Peculiarities of the Mexican Culture

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The topic discussed in this paper includes information on the beliefs and characteristics of people within Mexican Culture as well as how this information affects healthcare in America. Within the past several years, it has been determined that the Hispanic population of America is roughly 55.4 million, and the majority of this population (68%) originated from Mexico. The states with the largest populations of people with Mexican heritage include California, Arizona, New Mexico, Texas (each borders Mexico). Within these states, the vast majority (91%) live in urbanized areas, which are more often crowded and polluted. These living conditions contribute to health issues within this people group such as acute and chronic illnesses.

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Traditionally, people in Mexican Culture place a high value on Familism, which is defined as placing the needs of the family over any individual family member. Because of this, it can be expected that many families of this culture avoid seeking necessary healthcare if it is not financially or at a time convenient. Also, jobs that people in this culture possess can sometimes be grueling and dangerous, but they keep them to maintain a source of income. These jobs can lead to health problems that need to be addressed but often are not.

People of Mexican culture predominantly speak Spanish and English. It is important to know that people of Mexican culture prefer to communicate verbally rather than through reading and writing. Although when communicating verbally, they would prefer health care professionals to not use too much eye contact and to limit hand gestures. Using those two tools of non-verbal communication can be seen as disrespectful and intimidating. When communicating with someone who cannot speak English, it would be a good idea to refer to a translator even if the children of the patient can speak English. Many people of Mexican culture value respect, and having a child communicate to an elder about their illness could be considered disrespectful and disrupt the patriarchal dynamic of the family.

People of Mexican culture obtain many different health beliefs and practices that have been passed down through generations. Many different terms are used to describe illnesses, but they can often be heard describing illnesses using physical properties such as “hot” or “cold”. People of Mexican culture believe that their body has an imbalance when they are ill and to correct that balance, a hot illness needs to be treated by “cold” medicine and vice versa. People of Mexican culture also believe in folk illnesses and remedies as well, such as Empacho and Mal de Ojo. With these illnesses, many would prefer to use home remedies such as garlic, eucalyptus, and aloe vera. Because of this, many people of Mexican culture tend to wait until the last minute to receive medical care in a hospital and can often be known to see a curandero (folk healer) or a santero (person who uses the power of saints), before seeing a doctor.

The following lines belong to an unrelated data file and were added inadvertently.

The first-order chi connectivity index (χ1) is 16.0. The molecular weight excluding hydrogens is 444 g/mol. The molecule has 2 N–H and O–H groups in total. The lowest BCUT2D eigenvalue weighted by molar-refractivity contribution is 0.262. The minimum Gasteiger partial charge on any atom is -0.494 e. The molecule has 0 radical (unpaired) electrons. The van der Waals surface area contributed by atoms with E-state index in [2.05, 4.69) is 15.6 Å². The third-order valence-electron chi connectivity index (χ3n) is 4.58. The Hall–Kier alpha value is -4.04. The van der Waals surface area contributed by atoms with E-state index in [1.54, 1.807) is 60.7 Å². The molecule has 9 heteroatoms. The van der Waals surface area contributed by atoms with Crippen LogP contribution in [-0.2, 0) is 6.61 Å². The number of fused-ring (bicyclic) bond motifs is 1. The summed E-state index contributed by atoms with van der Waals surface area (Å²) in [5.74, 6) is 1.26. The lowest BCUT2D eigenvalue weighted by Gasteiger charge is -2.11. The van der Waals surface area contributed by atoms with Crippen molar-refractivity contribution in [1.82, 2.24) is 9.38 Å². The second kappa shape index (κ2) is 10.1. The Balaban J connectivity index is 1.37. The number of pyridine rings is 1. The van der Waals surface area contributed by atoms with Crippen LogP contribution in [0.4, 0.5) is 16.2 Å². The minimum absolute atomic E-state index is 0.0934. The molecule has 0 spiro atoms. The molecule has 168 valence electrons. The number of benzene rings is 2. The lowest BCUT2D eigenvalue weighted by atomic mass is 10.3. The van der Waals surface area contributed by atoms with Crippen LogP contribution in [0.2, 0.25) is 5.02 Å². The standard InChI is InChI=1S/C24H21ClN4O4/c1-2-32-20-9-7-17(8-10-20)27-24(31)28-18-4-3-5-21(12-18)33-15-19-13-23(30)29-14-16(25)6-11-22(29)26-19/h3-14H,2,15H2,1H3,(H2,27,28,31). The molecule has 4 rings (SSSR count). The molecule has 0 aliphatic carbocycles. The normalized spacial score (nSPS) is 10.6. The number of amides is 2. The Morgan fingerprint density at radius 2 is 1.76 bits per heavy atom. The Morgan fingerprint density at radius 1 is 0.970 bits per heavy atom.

People of Mexican culture tend to rely heavily on God for health improvement. Some religious customs include: use of herbs, burning of incense, pilgrimages, and offering prayers, and making promises to worship certain saints in exchange for health miracles (Lujan & Campbell, 2006, p. 186). Religion has a strong influence on health practices when it comes to childbirth, mental health illness, chronic illness, and end of life. Health professionals must respect the wishes or requests that people of this culture may have when it comes to treatment plans and options. This will lead to extensive clinical benefits that will result in the best possible care for the client.

Nurses will need to be prepared to communicate with multiple family members due to the interconnectedness of this culture. When caring for infants, school-aged children, and adolescents; the nurse must evaluate and listen actively to the religious needs of the family and client if possible. Clinicians that focus on the inner importance of the person, and that have respect for the person’s spirituality and religious beliefs are of major importance to dying Mexican elders (Lujan & Campbell, 2006, p. 188). This will result in a trusting clinician-client relationship.

Traditionally, the diet of Mexico is rich in corn and beans and offers a wide array of preparation techniques. The growing population of people in poverty limits access to a variety of nutritious food items and often results in malnutrition. It has also led to increased production and consumption of processed foods causing occurrences of obesity and diabetes in Mexico. When treating a client of Mexican descent, it is important to factor in these common dietary practices amongst people of this area. Clients from low-income groups are more likely to have iron, zinc, and vitamin A deficiencies due to limited access to animal products and is an important factor to consider when diagnosing and treating a client.

Immigrants from Mexico face several obstacles when receiving healthcare in the United States. Most significant is language barriers between client and healthcare providers. This problem is worsened by the lack of trained translators in hospitals and medical offices, which leads to a sense of client distrust in healthcare providers. Due to this mistrust and the inability to afford health insurance, clients often delay seeking professional treatment and instead opt for self-treatment and seeking alternative forms of healthcare, such as curanderos or traditional native healers (Juckett, 2013). Mexican natives are not accustomed to healthcare in the United States and healthcare providers need to consider this to help make them comfortable during their time in a healthcare facility.

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